National Productivity Week 27th November 2023 | Visit Website

A diverse community of
leading experts, policymakers
and practitioners

The Institute’s key research themes
are led by ten academic partners
spread across the UK.

We’re a UK-wide research
organisation exploring what
productivity means for business

Businesses are crucial to solving
the UK’s productivity problems.

Business

Wales Productivity Forum

Wales has a population of 3 million, concentrated in the areas of Swansea, Cardiff and Newport, the South Wales Valleys and the north-east corner. Wales has a strong industrial heritage, centred on coal, heavy manufacturing and industry with a shift towards service sectors, tourism and technology. Wales’ output per hour is 17.2% below the UK average and it has three of the 10 least productive parts of the UK, and none in the top 10.

Cymru translation

Cymru Wales RPF logo

The Wales Productivity Forum is led by the University of Cardiff. It is involved in the implementation of research insights, the design of practical business and policy interventions, and in providing input to the development of the Institute’s future research agenda.

Members include stakeholders from policy, community and business leaders from local, national and multinational enterprises.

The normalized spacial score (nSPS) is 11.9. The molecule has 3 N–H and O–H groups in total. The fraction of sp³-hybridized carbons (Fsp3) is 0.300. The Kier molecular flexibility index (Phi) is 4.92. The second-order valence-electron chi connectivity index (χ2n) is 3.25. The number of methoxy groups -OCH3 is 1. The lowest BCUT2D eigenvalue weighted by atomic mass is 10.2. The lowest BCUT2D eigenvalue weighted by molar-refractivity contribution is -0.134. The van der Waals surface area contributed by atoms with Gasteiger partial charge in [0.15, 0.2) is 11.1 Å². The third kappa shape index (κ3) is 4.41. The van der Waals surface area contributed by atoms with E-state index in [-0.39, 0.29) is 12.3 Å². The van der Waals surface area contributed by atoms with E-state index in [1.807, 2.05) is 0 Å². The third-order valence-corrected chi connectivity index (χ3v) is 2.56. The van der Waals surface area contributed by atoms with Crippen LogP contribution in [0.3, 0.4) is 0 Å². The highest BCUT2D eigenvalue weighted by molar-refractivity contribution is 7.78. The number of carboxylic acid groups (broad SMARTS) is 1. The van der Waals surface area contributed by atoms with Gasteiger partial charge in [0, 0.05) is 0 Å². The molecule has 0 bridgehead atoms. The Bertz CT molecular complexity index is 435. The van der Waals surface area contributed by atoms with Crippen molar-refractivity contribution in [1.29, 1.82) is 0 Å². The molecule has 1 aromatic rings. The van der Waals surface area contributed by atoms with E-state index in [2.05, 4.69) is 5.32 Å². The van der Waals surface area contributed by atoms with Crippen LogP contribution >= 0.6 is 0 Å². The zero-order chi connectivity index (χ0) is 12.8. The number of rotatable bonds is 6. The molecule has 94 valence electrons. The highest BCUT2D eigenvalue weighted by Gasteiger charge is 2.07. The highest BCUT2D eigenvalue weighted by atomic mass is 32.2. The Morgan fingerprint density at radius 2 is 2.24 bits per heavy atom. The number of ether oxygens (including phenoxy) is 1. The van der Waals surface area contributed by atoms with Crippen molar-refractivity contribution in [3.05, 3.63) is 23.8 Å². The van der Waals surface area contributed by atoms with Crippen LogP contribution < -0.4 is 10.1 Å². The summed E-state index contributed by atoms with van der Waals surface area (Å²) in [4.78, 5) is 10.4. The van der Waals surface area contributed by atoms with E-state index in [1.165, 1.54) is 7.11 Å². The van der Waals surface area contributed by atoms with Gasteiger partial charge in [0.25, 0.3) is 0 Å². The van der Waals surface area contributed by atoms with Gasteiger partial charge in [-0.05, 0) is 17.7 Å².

Key Contacts

Robert Lloyd Griffiths OBE

Wales Forum Chair
Non-executive Chair of Business Wales

Andrew Henley

Professor Andrew Henley

Wales Forum Lead
Cardiff University

Committee

Andrew Cooksley MBE

ACT Training

Chris Nott OBE

Capital Law

Cynthia Ogbonna

Non executive director

Dr Erin Gill

ARUP

Peter Marissen

Admiral Group

Professor David Blackaby

Swansea University

Professor Max Munday

Cardiff Business School

Professor Mike Woods

Aberystwyth University

Professor Melanie Jones

Cardiff Business School

Professor Gill Bristow

Cardiff University

Jonathan Price

Welsh Government

Professor Phil Brown

Cardiff University

Steve Dalton OBE

Consultant

Professor Rick Delbridge

Cardiff Business School

Dr Janet Wademan

Van Helsing Limited

Rhian Elston

Development Bank of Wales

Giles Thorley

Development Bank of Wales

Dr Helen Tilley

Wales Centre for Public Policy

Adam Jurd

Welsh Government

The Welsh economy has a sizeable productivity gap with the UK, and,  although the gap has not widened further over the past decade, the long-term slowdown of productivity over the longer term is a major factor of concern. Wales has experienced serious deindustrialisation over the past 50 years from a former legacy of coalmining and metals production, particularly in the south Wales valleys. But today, Wales still benefits from relatively good productivity performance in manufacturing, but weak productivity performance in other sectors, notably services.

Since the establishment of Senedd Cymru (formerly the National Assembly for Wales) in 1999, Wales has experienced devolved powers regarding health, education, transport, economic development and business support, agriculture and environment, and some limited fiscal powers. Find insights into Welsh productivity below.